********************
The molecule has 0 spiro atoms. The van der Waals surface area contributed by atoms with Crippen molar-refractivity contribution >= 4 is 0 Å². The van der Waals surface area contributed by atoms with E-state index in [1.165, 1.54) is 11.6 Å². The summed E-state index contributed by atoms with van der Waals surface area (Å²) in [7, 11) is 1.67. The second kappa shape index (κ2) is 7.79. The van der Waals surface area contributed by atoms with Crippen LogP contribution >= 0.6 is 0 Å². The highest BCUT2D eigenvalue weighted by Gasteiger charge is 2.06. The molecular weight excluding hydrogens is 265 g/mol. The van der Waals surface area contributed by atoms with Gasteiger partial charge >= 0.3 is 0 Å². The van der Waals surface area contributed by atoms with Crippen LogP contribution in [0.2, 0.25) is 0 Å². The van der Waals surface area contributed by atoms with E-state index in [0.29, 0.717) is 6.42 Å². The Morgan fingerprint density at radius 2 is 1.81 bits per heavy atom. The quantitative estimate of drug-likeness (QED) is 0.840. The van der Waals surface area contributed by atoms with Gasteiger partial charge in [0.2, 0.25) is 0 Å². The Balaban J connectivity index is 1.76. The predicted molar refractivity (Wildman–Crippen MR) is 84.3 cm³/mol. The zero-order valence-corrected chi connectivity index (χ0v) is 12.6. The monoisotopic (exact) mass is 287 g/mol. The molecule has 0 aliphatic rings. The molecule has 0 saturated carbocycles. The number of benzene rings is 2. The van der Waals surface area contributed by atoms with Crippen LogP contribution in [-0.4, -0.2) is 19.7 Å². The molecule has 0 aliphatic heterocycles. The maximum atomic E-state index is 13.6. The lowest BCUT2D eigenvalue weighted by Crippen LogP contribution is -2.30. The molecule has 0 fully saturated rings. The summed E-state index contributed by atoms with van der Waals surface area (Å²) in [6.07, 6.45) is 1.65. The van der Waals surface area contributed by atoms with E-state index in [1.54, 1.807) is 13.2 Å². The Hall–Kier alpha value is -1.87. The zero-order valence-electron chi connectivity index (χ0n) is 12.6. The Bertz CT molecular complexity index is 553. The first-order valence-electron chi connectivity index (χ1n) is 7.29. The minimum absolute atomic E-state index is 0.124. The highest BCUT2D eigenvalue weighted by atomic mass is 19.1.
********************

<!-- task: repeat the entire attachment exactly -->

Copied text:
The molecule has 0 spiro atoms. The van der Waals surface area contributed by atoms with Crippen molar-refractivity contribution >= 4 is 0 Å². The van der Waals surface area contributed by atoms with E-state index in [1.165, 1.54) is 11.6 Å². The summed E-state index contributed by atoms with van der Waals surface area (Å²) in [7, 11) is 1.67. The second kappa shape index (κ2) is 7.79. The van der Waals surface area contributed by atoms with Crippen LogP contribution >= 0.6 is 0 Å². The highest BCUT2D eigenvalue weighted by Gasteiger charge is 2.06. The molecular weight excluding hydrogens is 265 g/mol. The van der Waals surface area contributed by atoms with Gasteiger partial charge >= 0.3 is 0 Å². The van der Waals surface area contributed by atoms with Crippen LogP contribution in [0.2, 0.25) is 0 Å². The van der Waals surface area contributed by atoms with E-state index in [0.29, 0.717) is 6.42 Å². The Morgan fingerprint density at radius 2 is 1.81 bits per heavy atom. The quantitative estimate of drug-likeness (QED) is 0.840. The van der Waals surface area contributed by atoms with Gasteiger partial charge in [0.2, 0.25) is 0 Å². The Balaban J connectivity index is 1.76. The predicted molar refractivity (Wildman–Crippen MR) is 84.3 cm³/mol. The zero-order valence-corrected chi connectivity index (χ0v) is 12.6. The monoisotopic (exact) mass is 287 g/mol. The molecule has 0 aliphatic rings. The molecule has 0 saturated carbocycles. The number of benzene rings is 2. The van der Waals surface area contributed by atoms with Crippen LogP contribution in [-0.4, -0.2) is 19.7 Å². The molecule has 0 aliphatic heterocycles. The maximum atomic E-state index is 13.6. The lowest BCUT2D eigenvalue weighted by Crippen LogP contribution is -2.30. The molecule has 0 fully saturated rings. The summed E-state index contributed by atoms with van der Waals surface area (Å²) in [6.07, 6.45) is 1.65. The van der Waals surface area contributed by atoms with E-state index in [1.54, 1.807) is 13.2 Å². The Hall–Kier alpha value is -1.87. The zero-order valence-electron chi connectivity index (χ0n) is 12.6. The Bertz CT molecular complexity index is 553. The first-order valence-electron chi connectivity index (χ1n) is 7.29. The minimum absolute atomic E-state index is 0.124. The highest BCUT2D eigenvalue weighted by atomic mass is 19.1.